Oprah gives Wag’s diabetes campaign big boost

Oprah speaks with cardiothoracic surgeon, TV-show host and author Dr. Oz about “America’s silent killer,” diabetes.

DEERFIELD, Ill. —The impact Oprah Winfrey can have on book sales has become a thing of legend: The books she recommends on her show routinely shoot up the best-seller lists. So when the TV talk-show megastar devoted an entire episode of “The Oprah Winfrey Show” to the prevention and treatment of diabetes Feb. 4—and pointed viewers to a nationwide free diabetes-testing campaign underway at Walgreens—did the show spur a similar stampede to the chain’s drug stores?

Apparently, yes, Walgreens officials said—at least in the immediate aftermath of the show. Tens of thousands of patients flocked to the company’s stores after the show aired to take advantage of free blood-glucose testing at all Walgreens 24-hour stores and Take Care Clinics nationwide. The program was extended to many other Walgreens stores through Feb. 18, and at all 356 of the chain’s in-store Take Care Clinics through the end of the month.

Walgreens’ diabetes-testing effort involved “interaction with our pharmacists and Take Care nurse practitioners, and the many tools and resources Walgreens offers,” said Kermit Crawford, EVP pharmacy services. The campaign marked the second time in four months that Walgreens offered free blood-glucose testing “as part of an ongoing effort to heighten diabetes awareness nationwide,” Walgreens spokesman Jim Cohn explained.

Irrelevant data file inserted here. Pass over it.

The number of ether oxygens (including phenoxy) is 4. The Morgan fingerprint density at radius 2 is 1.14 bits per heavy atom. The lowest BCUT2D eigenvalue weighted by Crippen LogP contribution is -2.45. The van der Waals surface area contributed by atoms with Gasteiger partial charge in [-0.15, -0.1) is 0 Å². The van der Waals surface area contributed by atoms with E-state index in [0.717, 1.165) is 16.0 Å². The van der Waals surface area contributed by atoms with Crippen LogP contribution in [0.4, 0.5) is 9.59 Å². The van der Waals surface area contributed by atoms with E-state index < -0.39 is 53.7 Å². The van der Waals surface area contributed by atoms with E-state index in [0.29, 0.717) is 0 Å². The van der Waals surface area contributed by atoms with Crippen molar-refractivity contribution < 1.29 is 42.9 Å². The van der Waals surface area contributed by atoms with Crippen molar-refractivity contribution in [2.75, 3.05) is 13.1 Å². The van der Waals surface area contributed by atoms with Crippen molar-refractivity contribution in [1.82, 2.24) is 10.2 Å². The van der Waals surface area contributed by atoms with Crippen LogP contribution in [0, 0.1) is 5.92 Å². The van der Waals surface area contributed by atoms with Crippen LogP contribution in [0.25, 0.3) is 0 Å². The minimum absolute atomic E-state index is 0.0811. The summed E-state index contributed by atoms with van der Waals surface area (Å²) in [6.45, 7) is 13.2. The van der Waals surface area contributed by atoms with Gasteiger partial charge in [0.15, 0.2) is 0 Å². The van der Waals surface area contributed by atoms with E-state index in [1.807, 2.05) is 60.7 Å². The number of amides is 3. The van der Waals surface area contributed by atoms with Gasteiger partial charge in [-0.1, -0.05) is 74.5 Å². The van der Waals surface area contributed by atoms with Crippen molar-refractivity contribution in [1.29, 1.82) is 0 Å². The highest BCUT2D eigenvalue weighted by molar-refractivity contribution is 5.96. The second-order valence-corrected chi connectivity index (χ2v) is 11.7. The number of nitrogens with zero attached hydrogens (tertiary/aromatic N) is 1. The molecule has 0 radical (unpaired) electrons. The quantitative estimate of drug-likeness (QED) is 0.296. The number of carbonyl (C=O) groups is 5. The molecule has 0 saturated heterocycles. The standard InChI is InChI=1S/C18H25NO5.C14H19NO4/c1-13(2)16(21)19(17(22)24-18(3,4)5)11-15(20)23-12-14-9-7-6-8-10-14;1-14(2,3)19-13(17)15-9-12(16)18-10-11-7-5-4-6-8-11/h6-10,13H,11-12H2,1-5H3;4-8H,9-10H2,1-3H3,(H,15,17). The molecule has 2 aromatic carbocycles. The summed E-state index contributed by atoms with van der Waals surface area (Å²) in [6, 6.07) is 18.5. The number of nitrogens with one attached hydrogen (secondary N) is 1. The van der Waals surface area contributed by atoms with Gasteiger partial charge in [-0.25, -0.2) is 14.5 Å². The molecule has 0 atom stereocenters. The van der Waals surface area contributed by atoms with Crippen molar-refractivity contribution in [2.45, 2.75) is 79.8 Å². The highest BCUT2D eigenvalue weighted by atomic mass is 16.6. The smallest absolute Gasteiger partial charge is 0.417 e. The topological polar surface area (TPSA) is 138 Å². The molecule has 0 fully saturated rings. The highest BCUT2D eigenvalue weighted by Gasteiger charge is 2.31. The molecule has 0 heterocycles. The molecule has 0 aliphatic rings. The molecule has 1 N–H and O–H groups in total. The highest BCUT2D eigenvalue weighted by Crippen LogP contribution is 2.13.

Spurring the effort: the near-epidemic growth of the disease. Over the past decade, the number of diabetes cases nationwide is up 90%, according to the Centers for Disease Control and Prevention, making it the fastest-growing disease in the United States.

On Feb. 5, the day after she mentioned the free Walgreens testing program on her show, Oprah’s influence was immediately apparent. Said Cohn, “We had done diabetes events in November, but had not partnered with a show with the power and influence of Oprah. The first day after the show, we saw more than 80,000 people come in for testing. At the November event, which ran over a couple weeks in fewer locations, we did about 80,000 tests over the whole course of the program.”

“It’s been a very successful initiative—a sweet spot for us in terms of heightening awareness of diabetes and disease prevention,” he told Drug Store News.

More than 1,700 Walgreens pharmacies and clinics participated in the event “on the first day after Oprah,” Cohn said. “After that, we identified…about 500 stores a day to deliver the service.”

As expected, he added, the flow of patients to Walgreens testing sites tapered off somewhat. Nevertheless, the chain was able to provide free diabetes testing in February at locations that were within 30 miles of 90% of the population.

“For those who tested at risk for diabetes, we provided pharmacist counseling right there, and told them to contact their physician,” Cohn said. “A couple of customers tested so high they went right from our store to the [emergency room].”

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